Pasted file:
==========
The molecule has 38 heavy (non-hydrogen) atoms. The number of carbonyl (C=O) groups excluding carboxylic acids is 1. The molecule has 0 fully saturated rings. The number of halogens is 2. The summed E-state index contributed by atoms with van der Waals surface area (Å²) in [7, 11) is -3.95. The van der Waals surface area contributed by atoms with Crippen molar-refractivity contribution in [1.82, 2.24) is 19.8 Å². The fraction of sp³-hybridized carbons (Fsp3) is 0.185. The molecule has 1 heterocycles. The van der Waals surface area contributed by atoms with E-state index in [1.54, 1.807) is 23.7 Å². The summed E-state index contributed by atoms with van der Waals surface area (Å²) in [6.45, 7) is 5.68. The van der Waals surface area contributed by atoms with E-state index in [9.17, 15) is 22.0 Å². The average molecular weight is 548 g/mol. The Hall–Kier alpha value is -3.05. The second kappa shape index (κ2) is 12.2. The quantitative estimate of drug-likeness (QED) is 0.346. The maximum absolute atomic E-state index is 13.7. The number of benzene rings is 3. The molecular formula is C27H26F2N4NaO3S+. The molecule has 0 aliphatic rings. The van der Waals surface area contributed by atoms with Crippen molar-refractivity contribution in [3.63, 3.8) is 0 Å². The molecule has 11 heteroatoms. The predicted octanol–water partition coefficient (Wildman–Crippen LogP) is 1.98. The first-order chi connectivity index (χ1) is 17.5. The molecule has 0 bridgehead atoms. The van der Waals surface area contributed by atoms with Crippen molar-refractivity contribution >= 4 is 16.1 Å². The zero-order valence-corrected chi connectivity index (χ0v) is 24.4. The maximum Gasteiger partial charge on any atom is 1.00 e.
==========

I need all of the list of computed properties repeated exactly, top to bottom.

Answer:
The molecule has 38 heavy (non-hydrogen) atoms. The number of carbonyl (C=O) groups excluding carboxylic acids is 1. The molecule has 0 fully saturated rings. The number of halogens is 2. The summed E-state index contributed by atoms with van der Waals surface area (Å²) in [7, 11) is -3.95. The van der Waals surface area contributed by atoms with Crippen molar-refractivity contribution in [1.82, 2.24) is 19.8 Å². The fraction of sp³-hybridized carbons (Fsp3) is 0.185. The molecule has 1 heterocycles. The van der Waals surface area contributed by atoms with E-state index in [1.54, 1.807) is 23.7 Å². The summed E-state index contributed by atoms with van der Waals surface area (Å²) in [6.45, 7) is 5.68. The van der Waals surface area contributed by atoms with E-state index in [9.17, 15) is 22.0 Å². The average molecular weight is 548 g/mol. The Hall–Kier alpha value is -3.05. The second kappa shape index (κ2) is 12.2. The quantitative estimate of drug-likeness (QED) is 0.346. The maximum absolute atomic E-state index is 13.7. The number of benzene rings is 3. The molecular formula is C27H26F2N4NaO3S+. The molecule has 0 aliphatic rings. The van der Waals surface area contributed by atoms with Crippen molar-refractivity contribution in [3.63, 3.8) is 0 Å². The molecule has 11 heteroatoms. The predicted octanol–water partition coefficient (Wildman–Crippen LogP) is 1.98. The first-order chi connectivity index (χ1) is 17.5. The molecule has 0 bridgehead atoms. The van der Waals surface area contributed by atoms with Crippen molar-refractivity contribution >= 4 is 16.1 Å². The zero-order valence-corrected chi connectivity index (χ0v) is 24.4. The maximum Gasteiger partial charge on any atom is 1.00 e.